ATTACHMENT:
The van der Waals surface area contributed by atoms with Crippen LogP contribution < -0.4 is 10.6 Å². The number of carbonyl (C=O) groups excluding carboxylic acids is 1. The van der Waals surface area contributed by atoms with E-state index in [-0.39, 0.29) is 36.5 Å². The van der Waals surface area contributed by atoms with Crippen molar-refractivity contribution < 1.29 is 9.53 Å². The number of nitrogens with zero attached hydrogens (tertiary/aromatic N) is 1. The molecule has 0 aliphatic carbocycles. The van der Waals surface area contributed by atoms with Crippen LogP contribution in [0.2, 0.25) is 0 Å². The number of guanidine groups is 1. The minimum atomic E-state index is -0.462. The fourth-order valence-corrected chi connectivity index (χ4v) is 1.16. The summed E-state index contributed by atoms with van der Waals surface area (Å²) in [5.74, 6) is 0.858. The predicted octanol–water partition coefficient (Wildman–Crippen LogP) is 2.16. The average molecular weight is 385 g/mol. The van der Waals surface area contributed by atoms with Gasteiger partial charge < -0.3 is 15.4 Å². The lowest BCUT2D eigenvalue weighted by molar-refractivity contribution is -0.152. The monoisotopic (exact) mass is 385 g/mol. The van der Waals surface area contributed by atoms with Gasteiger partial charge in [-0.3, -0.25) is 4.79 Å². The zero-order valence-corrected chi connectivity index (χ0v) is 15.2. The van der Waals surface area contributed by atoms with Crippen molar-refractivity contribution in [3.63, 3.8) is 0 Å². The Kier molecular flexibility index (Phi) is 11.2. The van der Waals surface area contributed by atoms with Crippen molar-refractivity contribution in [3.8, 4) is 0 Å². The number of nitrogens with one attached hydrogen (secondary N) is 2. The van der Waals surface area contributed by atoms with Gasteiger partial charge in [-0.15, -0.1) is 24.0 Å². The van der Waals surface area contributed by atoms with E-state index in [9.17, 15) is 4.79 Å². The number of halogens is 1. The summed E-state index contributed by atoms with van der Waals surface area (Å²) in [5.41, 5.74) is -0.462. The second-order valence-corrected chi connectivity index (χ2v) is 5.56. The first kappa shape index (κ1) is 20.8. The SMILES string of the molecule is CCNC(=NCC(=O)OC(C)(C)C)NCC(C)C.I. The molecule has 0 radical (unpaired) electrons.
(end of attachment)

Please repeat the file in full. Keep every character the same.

The van der Waals surface area contributed by atoms with Crippen LogP contribution < -0.4 is 10.6 Å². The number of carbonyl (C=O) groups excluding carboxylic acids is 1. The van der Waals surface area contributed by atoms with E-state index in [-0.39, 0.29) is 36.5 Å². The van der Waals surface area contributed by atoms with Crippen molar-refractivity contribution < 1.29 is 9.53 Å². The number of nitrogens with zero attached hydrogens (tertiary/aromatic N) is 1. The molecule has 0 aliphatic carbocycles. The van der Waals surface area contributed by atoms with Crippen LogP contribution in [0.2, 0.25) is 0 Å². The number of guanidine groups is 1. The minimum atomic E-state index is -0.462. The fourth-order valence-corrected chi connectivity index (χ4v) is 1.16. The summed E-state index contributed by atoms with van der Waals surface area (Å²) in [5.74, 6) is 0.858. The predicted octanol–water partition coefficient (Wildman–Crippen LogP) is 2.16. The average molecular weight is 385 g/mol. The van der Waals surface area contributed by atoms with Gasteiger partial charge < -0.3 is 15.4 Å². The lowest BCUT2D eigenvalue weighted by molar-refractivity contribution is -0.152. The monoisotopic (exact) mass is 385 g/mol. The van der Waals surface area contributed by atoms with Gasteiger partial charge in [-0.3, -0.25) is 4.79 Å². The zero-order valence-corrected chi connectivity index (χ0v) is 15.2. The van der Waals surface area contributed by atoms with Crippen molar-refractivity contribution in [3.63, 3.8) is 0 Å². The Kier molecular flexibility index (Phi) is 11.2. The van der Waals surface area contributed by atoms with Crippen molar-refractivity contribution in [3.8, 4) is 0 Å². The number of nitrogens with one attached hydrogen (secondary N) is 2. The van der Waals surface area contributed by atoms with Gasteiger partial charge in [-0.15, -0.1) is 24.0 Å². The van der Waals surface area contributed by atoms with E-state index in [9.17, 15) is 4.79 Å². The number of halogens is 1. The summed E-state index contributed by atoms with van der Waals surface area (Å²) in [5.41, 5.74) is -0.462. The second-order valence-corrected chi connectivity index (χ2v) is 5.56. The first kappa shape index (κ1) is 20.8. The SMILES string of the molecule is CCNC(=NCC(=O)OC(C)(C)C)NCC(C)C.I. The molecule has 0 radical (unpaired) electrons.